China’s President last week wrapped up landmark visits to India, Sri Lanka and Maldives, part of a broader campaign to promote a new “Maritime Silk Road” in Asia. The Chinese government’s promotion efforts rely heavily on the country’s best-known sailor, a 15th century eunuch named Zheng He. VOA's Bill Ide reports from the sailor’s hometown in Yunnan on the effort to promote China’s future by recalling its past.
Video

Video Experts Fear Ebola Outbreak ‘Beyond Our Capability to Contain’

Each day brings with it new warnings about the deadly Ebola outbreak already blamed for killing more than 2,600 people across West Africa. And while countries and international organizations like the United Nations are starting to come through on promises of help for those most affected, the unprecedented speed with which the virus has spread is raising questions about the international response. VOA's Jeff Seldin has more from Washington.
Video

Video Natural Gas Export Plan Divides Maryland Town

A U.S. power company that has been importing natural gas now wants to export it. If approved, its plant in Lusby, Maryland, would likely be the first terminal on the United States East Coast to export liquefied natural gas from American pipelines. While some residents welcome the move because it will create jobs, others oppose it, saying the expansion could be a safety and environmental hazard. VOA’s Deborah Block examines the controversy.
Video

Video Difficult Tactical Battle Ahead Against IS Militants in Syria

The U.S. president has ordered the military to intensify its fight against the Islamic State, including in Syria. But how does the military conduct air strikes in a country that is not a U.S. ally? VOA correspondent Carla Babb reports from the Pentagon.
Video

Video Iran, World Powers Seek Progress in Nuclear Talks

Iran and the five permanent members of the U.N. Security Council plus Germany, known as the P5 + 1, have started a new round of talks on Iran's nuclear program. VOA State Department correspondent Pam Dockins reports that as the negotiations take place in New York, a U.S. envoy is questioning Iran's commitment to peaceful nuclear activity.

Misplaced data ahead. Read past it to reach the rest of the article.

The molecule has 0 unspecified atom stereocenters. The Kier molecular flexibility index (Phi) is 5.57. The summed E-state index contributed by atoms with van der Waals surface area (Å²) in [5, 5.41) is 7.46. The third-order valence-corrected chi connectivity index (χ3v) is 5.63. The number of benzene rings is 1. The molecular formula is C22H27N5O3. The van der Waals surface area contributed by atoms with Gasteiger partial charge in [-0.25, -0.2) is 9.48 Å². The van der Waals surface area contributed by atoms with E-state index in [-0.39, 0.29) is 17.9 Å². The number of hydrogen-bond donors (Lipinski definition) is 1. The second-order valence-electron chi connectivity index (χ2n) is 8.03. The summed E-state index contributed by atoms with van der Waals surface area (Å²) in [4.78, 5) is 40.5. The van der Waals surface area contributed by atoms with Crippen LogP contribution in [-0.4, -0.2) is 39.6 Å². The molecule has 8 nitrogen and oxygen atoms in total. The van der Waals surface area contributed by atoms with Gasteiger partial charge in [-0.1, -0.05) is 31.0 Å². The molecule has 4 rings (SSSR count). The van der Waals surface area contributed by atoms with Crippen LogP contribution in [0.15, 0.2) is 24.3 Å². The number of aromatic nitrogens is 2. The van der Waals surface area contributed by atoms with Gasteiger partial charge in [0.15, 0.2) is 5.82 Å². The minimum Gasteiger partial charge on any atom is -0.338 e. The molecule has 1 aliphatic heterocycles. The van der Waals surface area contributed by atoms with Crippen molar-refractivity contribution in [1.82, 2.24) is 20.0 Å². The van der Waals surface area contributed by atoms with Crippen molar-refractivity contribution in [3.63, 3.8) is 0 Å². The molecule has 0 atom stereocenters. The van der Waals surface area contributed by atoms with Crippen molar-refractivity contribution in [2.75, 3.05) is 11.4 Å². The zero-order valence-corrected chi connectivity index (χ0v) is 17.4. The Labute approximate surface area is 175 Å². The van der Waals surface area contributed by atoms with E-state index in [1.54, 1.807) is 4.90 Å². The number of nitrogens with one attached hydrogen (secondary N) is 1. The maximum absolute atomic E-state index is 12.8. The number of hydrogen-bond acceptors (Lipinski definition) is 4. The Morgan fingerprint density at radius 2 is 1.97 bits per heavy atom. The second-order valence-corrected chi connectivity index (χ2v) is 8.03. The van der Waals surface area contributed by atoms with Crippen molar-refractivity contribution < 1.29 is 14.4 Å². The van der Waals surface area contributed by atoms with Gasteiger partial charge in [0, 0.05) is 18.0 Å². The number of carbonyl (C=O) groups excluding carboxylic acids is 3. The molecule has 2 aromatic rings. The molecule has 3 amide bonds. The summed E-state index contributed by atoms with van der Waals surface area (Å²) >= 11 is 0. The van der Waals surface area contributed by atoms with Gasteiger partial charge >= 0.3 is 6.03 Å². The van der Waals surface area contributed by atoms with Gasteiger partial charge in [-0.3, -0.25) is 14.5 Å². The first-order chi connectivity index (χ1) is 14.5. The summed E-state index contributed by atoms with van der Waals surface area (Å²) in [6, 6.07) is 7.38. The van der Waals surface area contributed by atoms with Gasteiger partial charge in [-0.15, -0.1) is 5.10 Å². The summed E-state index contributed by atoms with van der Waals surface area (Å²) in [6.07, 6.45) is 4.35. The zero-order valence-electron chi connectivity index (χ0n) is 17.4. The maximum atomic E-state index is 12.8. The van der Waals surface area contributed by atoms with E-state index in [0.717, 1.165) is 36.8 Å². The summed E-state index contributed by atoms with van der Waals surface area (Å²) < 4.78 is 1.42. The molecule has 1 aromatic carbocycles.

Video

Video Migrants Caught in No-Man's Land Called Calais

The deaths of hundreds of migrants in the Mediterranean this week has only recast the spotlight on the perils of reaching Europe. And for those forunate enough to reach a place like Calais, France, only find that their problems aren't over. Lisa Bryant has the story.
Video

Video Westgate Siege Anniversary Brings Back Painful Memories

One year after it happened, the survivors of the terror attack on Nairobi's Westgate Shopping Mall still cannot shake the images of that tragic incident. For VOA, Mohammed Yusuf tells the story of victims still waiting for the answer to the question 'how could this happen?'
Video

Video Whaling Summit Votes to Uphold Ban on Japan Whale Hunt

The International Whaling Commission, meeting in Slovenia, has voted to uphold a court ruling banning Japan from hunting whales in the Antarctic Ocean. Conservationists hailed the ruling as a victory, but Tokyo says it will submit revised plans for a whale hunt in 2015. Henry Ridgwell reports from London.
Video

Video A Dinosaur Fit for Land and Water

Residents and tourists in Washington D.C. can now examine a life-size replica of an unusual dinosaur that lived almost a hundred million years ago in northern Africa. Scientists say studying the behemoth named Spinosaurus helps them better understand how some prehistoric animals adapted to life on land and in water. The Spinosaurus replica is on display at the National Geographic museum. VOA’s George Putic has more.
Colonel Steve ‘Spiros’ Pisanos left Greece and came to the U.S. to learn to fly. He flew fighters for the Allies in World War II, narrowly escaping death multiple times.Colonel Steve ‘Spiros’ Pisanos left Greece and came to the U.S. to learn to fly. He flew fighters for the Allies in World War II, narrowly escaping death multiple times.

AppleAndroid